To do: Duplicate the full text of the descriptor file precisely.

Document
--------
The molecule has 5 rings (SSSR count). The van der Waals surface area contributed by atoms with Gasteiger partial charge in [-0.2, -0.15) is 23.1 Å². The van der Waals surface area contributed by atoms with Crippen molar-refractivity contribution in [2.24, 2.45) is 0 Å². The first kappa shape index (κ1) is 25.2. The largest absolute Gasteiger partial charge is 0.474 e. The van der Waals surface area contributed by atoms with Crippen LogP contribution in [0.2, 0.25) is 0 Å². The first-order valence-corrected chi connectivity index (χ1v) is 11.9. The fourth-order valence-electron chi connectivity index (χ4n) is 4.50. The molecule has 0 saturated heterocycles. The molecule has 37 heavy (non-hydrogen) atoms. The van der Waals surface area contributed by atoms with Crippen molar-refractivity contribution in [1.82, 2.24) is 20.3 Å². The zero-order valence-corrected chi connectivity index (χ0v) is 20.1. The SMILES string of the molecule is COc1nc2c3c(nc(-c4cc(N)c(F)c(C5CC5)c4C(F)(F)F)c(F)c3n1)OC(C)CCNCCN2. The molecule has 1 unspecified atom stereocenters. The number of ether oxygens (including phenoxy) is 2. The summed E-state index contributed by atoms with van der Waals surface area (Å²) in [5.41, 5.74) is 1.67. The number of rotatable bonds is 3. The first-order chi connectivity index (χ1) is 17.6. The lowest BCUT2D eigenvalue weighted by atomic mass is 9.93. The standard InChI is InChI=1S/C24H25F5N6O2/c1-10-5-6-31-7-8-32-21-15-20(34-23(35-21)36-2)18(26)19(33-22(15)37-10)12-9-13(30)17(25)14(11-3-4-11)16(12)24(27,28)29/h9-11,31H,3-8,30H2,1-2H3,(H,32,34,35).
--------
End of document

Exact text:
The molecule has 5 rings (SSSR count). The van der Waals surface area contributed by atoms with Gasteiger partial charge in [-0.2, -0.15) is 23.1 Å². The van der Waals surface area contributed by atoms with Crippen molar-refractivity contribution in [2.24, 2.45) is 0 Å². The first kappa shape index (κ1) is 25.2. The largest absolute Gasteiger partial charge is 0.474 e. The van der Waals surface area contributed by atoms with Crippen LogP contribution in [0.2, 0.25) is 0 Å². The first-order valence-corrected chi connectivity index (χ1v) is 11.9. The fourth-order valence-electron chi connectivity index (χ4n) is 4.50. The molecule has 0 saturated heterocycles. The molecule has 37 heavy (non-hydrogen) atoms. The van der Waals surface area contributed by atoms with Crippen molar-refractivity contribution in [1.82, 2.24) is 20.3 Å². The zero-order valence-corrected chi connectivity index (χ0v) is 20.1. The SMILES string of the molecule is COc1nc2c3c(nc(-c4cc(N)c(F)c(C5CC5)c4C(F)(F)F)c(F)c3n1)OC(C)CCNCCN2. The molecule has 1 unspecified atom stereocenters. The number of ether oxygens (including phenoxy) is 2. The summed E-state index contributed by atoms with van der Waals surface area (Å²) in [5.41, 5.74) is 1.67. The number of rotatable bonds is 3. The first-order chi connectivity index (χ1) is 17.6. The lowest BCUT2D eigenvalue weighted by atomic mass is 9.93. The standard InChI is InChI=1S/C24H25F5N6O2/c1-10-5-6-31-7-8-32-21-15-20(34-23(35-21)36-2)18(26)19(33-22(15)37-10)12-9-13(30)17(25)14(11-3-4-11)16(12)24(27,28)29/h9-11,31H,3-8,30H2,1-2H3,(H,32,34,35).